I think everybody reacted to it differently. Today thankfully, Brittney Griner as a top draft pick was able to come out and be very honest about her sexuality. However, she has recently admitted that she wasn’t able to do that in college because her coach felt it would hurt recruiting, so that’s something she wasn’t able to widely acknowledge at the collegiate level. So maybe we’re becoming more comfortable with it at American team sports and only certain team sports, because it hasn’t happened in the NFL yet. There are still barriers to be crossed, but again, like everything with Sheryl, she was the first.
I’m pretty factual about it, but I sort of let people draw their own conclusions about what that time was like and what it was like for her to come out. I really tried to put a lot of different voices in that section of the film and really give it its due. I think it’s like anything else—when it’s uncharted waters and you’re the first, it’s very complicated. I gave as many different perspectives on what happened, because that’s the way it was. There were perspectives all over the map, it was controversial in the gay community too and I wanted to address that. She was trying to be honest with herself first and foremost and that’s not easy to do. Good or bad, sort of like she said about spending her money, she said, “I only have myself to blame.”
If someone asks, “Is Sheryl Swoopes the most important woman to have played professional basketball?” Yeah, I think yeah. You have to look at the totality of the groundbreaking element—what she established and the success of the Nike contract and how much it opened for other women. Look at the pure basketball sampling; four championships, the three MVPs, the fact that she excelled on both sides of the ball, multiple All-Defense, multiple All-Star. You look at the motherhood aspect—she opened the door for that balance to be achieved on a professional level, which had never been done before. The acceptance if you will, in terms of her coming out as an MVP of the league, not as a fringe player. Forcing people to talk about that issue, moving that issue forward in a league that had a huge gay fan base and really making that something that people addressed and took seriously—she made that discussion happen.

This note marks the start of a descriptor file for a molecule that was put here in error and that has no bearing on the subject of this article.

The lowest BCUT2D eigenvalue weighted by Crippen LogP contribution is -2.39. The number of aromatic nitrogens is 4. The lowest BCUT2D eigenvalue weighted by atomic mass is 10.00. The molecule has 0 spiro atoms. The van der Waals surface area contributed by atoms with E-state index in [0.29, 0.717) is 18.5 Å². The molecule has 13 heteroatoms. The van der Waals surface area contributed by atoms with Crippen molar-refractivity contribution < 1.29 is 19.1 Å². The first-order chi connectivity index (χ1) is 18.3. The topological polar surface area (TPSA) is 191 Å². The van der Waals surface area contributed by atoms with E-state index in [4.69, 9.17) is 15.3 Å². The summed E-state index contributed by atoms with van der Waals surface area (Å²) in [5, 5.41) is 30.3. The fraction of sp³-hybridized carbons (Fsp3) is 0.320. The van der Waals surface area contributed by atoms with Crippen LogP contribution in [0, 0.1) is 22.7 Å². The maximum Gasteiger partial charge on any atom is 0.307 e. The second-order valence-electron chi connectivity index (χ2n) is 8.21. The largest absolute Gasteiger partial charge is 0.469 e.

If you look at the groundbreaking nature of her times, is there any acceptance of a Brittney Griner if there’s not a Sheryl Swoopes? Oh and by the way, Brittney Griner was a little girl growing up in Houston. If you ask her about the Comets, she breaks down in tears that the franchise is no longer there. Those were her idols. I do believe yes, that Sheryl is the most important, not just from a basketball standpoint, but also from a cultural and socio-economical standpoint. The fact that she is also brave enough to serve as a cautionary voice for women and their finances is important, ’cause that’s a huge issue. Not just with basketball players, but women and money is a whole other level. For her to come out and acknowledge that she lost everything because of her own irresponsibility is a great cautionary tale.
I think from all those standpoints, she is the most important figure. I’ll lay her down against anybody—I think I have a pretty strong case. You might have people who were groundbreaking in other ways, maybe some of those aspects? But if you look at the totality across the board, I would say she’s the most important figure. You have to look at all those different layers, she was the first, the first, the first.
Swoopes premieres Tuesday July 30 on ESPN at 8 p.m. EST.